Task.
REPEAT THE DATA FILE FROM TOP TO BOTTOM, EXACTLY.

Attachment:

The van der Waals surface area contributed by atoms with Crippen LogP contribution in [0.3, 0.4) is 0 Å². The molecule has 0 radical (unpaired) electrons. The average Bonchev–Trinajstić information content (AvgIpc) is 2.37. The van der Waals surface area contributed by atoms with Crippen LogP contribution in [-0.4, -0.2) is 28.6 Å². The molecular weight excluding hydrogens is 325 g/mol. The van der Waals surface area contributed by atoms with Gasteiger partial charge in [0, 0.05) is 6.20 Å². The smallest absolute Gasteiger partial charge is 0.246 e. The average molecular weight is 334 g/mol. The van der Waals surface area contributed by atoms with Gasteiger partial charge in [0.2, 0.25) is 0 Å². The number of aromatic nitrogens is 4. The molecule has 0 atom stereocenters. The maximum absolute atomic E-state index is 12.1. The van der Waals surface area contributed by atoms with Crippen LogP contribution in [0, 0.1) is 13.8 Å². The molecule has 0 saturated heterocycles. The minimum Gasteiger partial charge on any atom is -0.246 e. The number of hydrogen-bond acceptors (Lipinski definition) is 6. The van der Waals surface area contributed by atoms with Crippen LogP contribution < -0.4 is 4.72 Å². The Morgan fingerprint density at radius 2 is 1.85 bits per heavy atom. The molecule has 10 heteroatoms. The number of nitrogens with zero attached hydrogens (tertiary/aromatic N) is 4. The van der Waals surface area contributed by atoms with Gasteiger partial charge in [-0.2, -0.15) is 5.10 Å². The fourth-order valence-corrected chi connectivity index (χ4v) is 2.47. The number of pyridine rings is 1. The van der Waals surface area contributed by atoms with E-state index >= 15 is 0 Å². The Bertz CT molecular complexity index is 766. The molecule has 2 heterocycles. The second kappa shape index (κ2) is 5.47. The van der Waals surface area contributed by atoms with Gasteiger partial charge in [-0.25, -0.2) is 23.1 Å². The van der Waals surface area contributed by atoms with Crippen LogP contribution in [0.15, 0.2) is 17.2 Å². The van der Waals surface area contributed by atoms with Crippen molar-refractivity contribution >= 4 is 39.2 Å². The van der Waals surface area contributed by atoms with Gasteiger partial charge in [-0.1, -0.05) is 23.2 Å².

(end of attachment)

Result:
The van der Waals surface area contributed by atoms with Crippen LogP contribution in [0.3, 0.4) is 0 Å². The molecule has 0 radical (unpaired) electrons. The average Bonchev–Trinajstić information content (AvgIpc) is 2.37. The van der Waals surface area contributed by atoms with Crippen LogP contribution in [-0.4, -0.2) is 28.6 Å². The molecular weight excluding hydrogens is 325 g/mol. The van der Waals surface area contributed by atoms with Gasteiger partial charge in [0, 0.05) is 6.20 Å². The smallest absolute Gasteiger partial charge is 0.246 e. The average molecular weight is 334 g/mol. The van der Waals surface area contributed by atoms with Gasteiger partial charge in [0.2, 0.25) is 0 Å². The number of aromatic nitrogens is 4. The molecule has 0 atom stereocenters. The maximum absolute atomic E-state index is 12.1. The van der Waals surface area contributed by atoms with Crippen LogP contribution in [0, 0.1) is 13.8 Å². The molecule has 0 saturated heterocycles. The minimum Gasteiger partial charge on any atom is -0.246 e. The number of hydrogen-bond acceptors (Lipinski definition) is 6. The van der Waals surface area contributed by atoms with Crippen LogP contribution < -0.4 is 4.72 Å². The Morgan fingerprint density at radius 2 is 1.85 bits per heavy atom. The molecule has 10 heteroatoms. The number of nitrogens with zero attached hydrogens (tertiary/aromatic N) is 4. The van der Waals surface area contributed by atoms with Gasteiger partial charge in [-0.2, -0.15) is 5.10 Å². The fourth-order valence-corrected chi connectivity index (χ4v) is 2.47. The number of pyridine rings is 1. The van der Waals surface area contributed by atoms with E-state index >= 15 is 0 Å². The Bertz CT molecular complexity index is 766. The molecule has 2 heterocycles. The second kappa shape index (κ2) is 5.47. The van der Waals surface area contributed by atoms with Gasteiger partial charge in [-0.25, -0.2) is 23.1 Å². The van der Waals surface area contributed by atoms with Crippen LogP contribution in [0.15, 0.2) is 17.2 Å². The van der Waals surface area contributed by atoms with Crippen molar-refractivity contribution >= 4 is 39.2 Å². The van der Waals surface area contributed by atoms with Gasteiger partial charge in [-0.1, -0.05) is 23.2 Å².